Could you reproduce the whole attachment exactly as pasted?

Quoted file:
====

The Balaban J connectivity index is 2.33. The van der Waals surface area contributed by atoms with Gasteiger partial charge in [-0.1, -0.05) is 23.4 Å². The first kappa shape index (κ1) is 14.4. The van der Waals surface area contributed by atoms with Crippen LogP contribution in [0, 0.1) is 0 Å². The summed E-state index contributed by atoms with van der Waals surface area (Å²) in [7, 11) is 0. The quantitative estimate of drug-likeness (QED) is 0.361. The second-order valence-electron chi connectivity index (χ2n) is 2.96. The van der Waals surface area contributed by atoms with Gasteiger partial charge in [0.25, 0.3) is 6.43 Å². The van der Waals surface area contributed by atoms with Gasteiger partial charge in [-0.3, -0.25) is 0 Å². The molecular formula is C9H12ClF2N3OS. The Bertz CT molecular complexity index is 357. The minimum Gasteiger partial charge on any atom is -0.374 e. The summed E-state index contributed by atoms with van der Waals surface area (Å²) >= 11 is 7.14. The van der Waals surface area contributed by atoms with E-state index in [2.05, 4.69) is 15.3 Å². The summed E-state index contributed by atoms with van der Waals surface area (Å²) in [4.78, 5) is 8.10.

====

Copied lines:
The Balaban J connectivity index is 2.33. The van der Waals surface area contributed by atoms with Gasteiger partial charge in [-0.1, -0.05) is 23.4 Å². The first kappa shape index (κ1) is 14.4. The van der Waals surface area contributed by atoms with Crippen LogP contribution in [0, 0.1) is 0 Å². The summed E-state index contributed by atoms with van der Waals surface area (Å²) in [7, 11) is 0. The quantitative estimate of drug-likeness (QED) is 0.361. The second-order valence-electron chi connectivity index (χ2n) is 2.96. The van der Waals surface area contributed by atoms with Gasteiger partial charge in [0.25, 0.3) is 6.43 Å². The van der Waals surface area contributed by atoms with Gasteiger partial charge in [-0.3, -0.25) is 0 Å². The molecular formula is C9H12ClF2N3OS. The Bertz CT molecular complexity index is 357. The minimum Gasteiger partial charge on any atom is -0.374 e. The summed E-state index contributed by atoms with van der Waals surface area (Å²) >= 11 is 7.14. The van der Waals surface area contributed by atoms with E-state index in [2.05, 4.69) is 15.3 Å². The summed E-state index contributed by atoms with van der Waals surface area (Å²) in [4.78, 5) is 8.10.